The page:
Industrial point sources are the result of industries using water in their production processes, and then treating the water prior to discharge. Some of the industries requiring process waters include pulp and paper mills, food processors, electronic equipment manufacturers, rare metal manufacturers, textile manufacturers, pharmaceutical manufacturers, forest product producers, leather tanners, and chemical manufacturers.
The National Pretreatment Program is charged with controlling the 126 priority pollutants from industries that discharge into sewer systems. These pollutants fall into two categories: metals and toxic organics. The metals include lead, mercury, chromium, and cadmium. The toxic organics include solvents, pesticides, dioxins, and polychlorinated biphenyls (PCBs).
Unlike municipal treatment methods, which are similar across the country, industrial treatment methods are industry-specific. For example, electroplating wastewater may require cyanide removal through oxidization. In general, physical processes may be used to remove solids and biological processes to remove organics. Chemical treatment, such as precipitation and neutralization, is also widely used.
The National Water Quality Inventory: 2000 Report is compiled based on the water quality reports required to be submitted to the EPA by states every two years. The report identifies "impaired" waters: water that cannot support its designated use, such as fishing or swimming, due to contamination. According to the report, municipal point sources contributed to 37 percent and industrial discharges contributed to 26 percent of reported water-quality problems in the impaired portion of estuaries. Municipal point sources were the leading cause of contamination in 21 percent of the impaired ocean shorelines, and industrial discharges were the leading cause in 17 percent. Municipal point sources were a leading source of contamination in 10 percent of the impaired river miles and 12 percent of the impaired lake acres. These figures are improved over the percentages recorded in the 1992 Report when municipal point sources were a leading contamination source in 15 percent of the impaired river miles and 21 percent of the impaired lake acres.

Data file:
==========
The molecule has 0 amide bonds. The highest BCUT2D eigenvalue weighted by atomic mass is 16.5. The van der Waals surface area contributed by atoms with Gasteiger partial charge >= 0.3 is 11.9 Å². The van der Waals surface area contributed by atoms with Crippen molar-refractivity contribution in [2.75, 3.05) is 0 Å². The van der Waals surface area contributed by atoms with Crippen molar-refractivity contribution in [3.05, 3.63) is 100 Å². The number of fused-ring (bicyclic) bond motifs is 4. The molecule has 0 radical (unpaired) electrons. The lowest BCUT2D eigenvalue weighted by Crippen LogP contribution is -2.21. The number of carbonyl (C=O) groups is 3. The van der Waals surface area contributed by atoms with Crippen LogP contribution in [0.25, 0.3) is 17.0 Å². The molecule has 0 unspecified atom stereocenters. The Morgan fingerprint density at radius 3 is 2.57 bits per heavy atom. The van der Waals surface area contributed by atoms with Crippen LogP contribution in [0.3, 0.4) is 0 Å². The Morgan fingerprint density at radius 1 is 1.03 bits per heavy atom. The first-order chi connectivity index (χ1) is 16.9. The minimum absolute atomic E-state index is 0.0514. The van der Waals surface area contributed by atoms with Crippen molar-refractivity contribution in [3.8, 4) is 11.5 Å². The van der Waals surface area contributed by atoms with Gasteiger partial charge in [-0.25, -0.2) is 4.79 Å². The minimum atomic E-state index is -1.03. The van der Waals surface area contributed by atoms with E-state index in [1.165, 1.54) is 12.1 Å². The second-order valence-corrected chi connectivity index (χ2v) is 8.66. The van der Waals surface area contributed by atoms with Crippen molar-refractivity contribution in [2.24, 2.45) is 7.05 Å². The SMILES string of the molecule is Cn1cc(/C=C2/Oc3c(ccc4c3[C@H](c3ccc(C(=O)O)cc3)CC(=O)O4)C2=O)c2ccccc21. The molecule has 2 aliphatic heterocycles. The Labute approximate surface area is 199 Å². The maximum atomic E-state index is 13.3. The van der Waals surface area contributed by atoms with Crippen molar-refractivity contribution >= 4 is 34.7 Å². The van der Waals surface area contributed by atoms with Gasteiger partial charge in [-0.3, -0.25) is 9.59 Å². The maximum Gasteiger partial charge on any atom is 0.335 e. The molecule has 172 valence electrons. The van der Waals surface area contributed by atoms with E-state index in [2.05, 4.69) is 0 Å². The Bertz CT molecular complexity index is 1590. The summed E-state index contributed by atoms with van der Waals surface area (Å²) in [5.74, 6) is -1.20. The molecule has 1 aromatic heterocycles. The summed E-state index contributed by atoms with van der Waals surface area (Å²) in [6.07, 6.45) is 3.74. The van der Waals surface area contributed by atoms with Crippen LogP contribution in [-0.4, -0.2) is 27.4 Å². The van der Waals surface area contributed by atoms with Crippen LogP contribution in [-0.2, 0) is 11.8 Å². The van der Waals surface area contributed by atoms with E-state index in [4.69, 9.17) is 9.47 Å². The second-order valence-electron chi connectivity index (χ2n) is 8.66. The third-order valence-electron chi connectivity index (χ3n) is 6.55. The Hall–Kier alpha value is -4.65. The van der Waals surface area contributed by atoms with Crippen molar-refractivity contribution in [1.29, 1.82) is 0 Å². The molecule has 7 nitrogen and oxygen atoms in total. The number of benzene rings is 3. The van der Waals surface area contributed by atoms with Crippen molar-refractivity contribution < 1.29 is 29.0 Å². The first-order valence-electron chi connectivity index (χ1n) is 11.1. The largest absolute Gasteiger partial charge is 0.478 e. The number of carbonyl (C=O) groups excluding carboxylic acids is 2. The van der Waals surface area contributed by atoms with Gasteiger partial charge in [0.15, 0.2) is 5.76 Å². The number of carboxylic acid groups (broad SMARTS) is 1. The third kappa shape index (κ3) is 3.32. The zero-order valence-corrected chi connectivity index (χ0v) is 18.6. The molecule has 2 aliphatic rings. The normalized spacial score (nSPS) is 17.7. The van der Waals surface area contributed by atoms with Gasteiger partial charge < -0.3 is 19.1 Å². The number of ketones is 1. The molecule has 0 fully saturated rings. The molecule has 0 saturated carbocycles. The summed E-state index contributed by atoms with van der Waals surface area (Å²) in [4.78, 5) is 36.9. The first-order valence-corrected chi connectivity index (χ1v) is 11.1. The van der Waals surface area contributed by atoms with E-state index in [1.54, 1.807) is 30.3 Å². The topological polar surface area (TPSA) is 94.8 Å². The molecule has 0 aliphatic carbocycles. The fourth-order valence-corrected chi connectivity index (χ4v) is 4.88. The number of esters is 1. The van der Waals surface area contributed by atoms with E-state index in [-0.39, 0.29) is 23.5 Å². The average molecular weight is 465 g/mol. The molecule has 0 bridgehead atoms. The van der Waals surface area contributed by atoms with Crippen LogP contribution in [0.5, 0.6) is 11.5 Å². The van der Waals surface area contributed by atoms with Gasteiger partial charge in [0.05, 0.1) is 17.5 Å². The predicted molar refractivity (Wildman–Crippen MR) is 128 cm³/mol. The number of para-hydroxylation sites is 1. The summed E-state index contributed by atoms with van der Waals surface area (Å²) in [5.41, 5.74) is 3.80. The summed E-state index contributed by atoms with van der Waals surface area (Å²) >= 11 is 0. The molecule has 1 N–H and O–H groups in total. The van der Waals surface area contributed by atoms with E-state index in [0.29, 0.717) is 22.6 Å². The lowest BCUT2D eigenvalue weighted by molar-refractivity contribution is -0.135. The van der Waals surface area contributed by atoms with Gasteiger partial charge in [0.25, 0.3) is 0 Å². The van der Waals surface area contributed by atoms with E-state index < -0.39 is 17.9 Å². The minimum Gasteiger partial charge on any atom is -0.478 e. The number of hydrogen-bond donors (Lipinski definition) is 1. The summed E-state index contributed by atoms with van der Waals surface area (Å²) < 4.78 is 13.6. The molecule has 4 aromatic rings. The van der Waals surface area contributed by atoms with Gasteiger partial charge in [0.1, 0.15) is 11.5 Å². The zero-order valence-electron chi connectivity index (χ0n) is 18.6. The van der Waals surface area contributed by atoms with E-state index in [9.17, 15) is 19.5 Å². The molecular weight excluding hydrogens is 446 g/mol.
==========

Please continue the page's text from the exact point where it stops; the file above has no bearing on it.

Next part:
The NPDES permit program can be credited with achieving significant improvements to the water quality of the United States. Immediately following passage of the CWA, efforts focused mainly on regulating traditional point sources, such as municipal sewage plants and industrial facilities. In the late 1980s, efforts to address "wet weather point sources," such as urban storm sewer systems, began. Currently, there is a greater focus on nonpoint source pollution. The EPA is moving away from a source-by-source and pollutant-by-pollutant approach to a watershed-based approach. A watershed, or "place-based," approach is a process that emphasizes addressing all stressors within a hydrologically defined boundary or drainage basin. Equal emphasis is placed on protecting healthy waters and restoring impaired waters.
river mile one mile, as measured along a river's centerline lake acre an acre of lake surface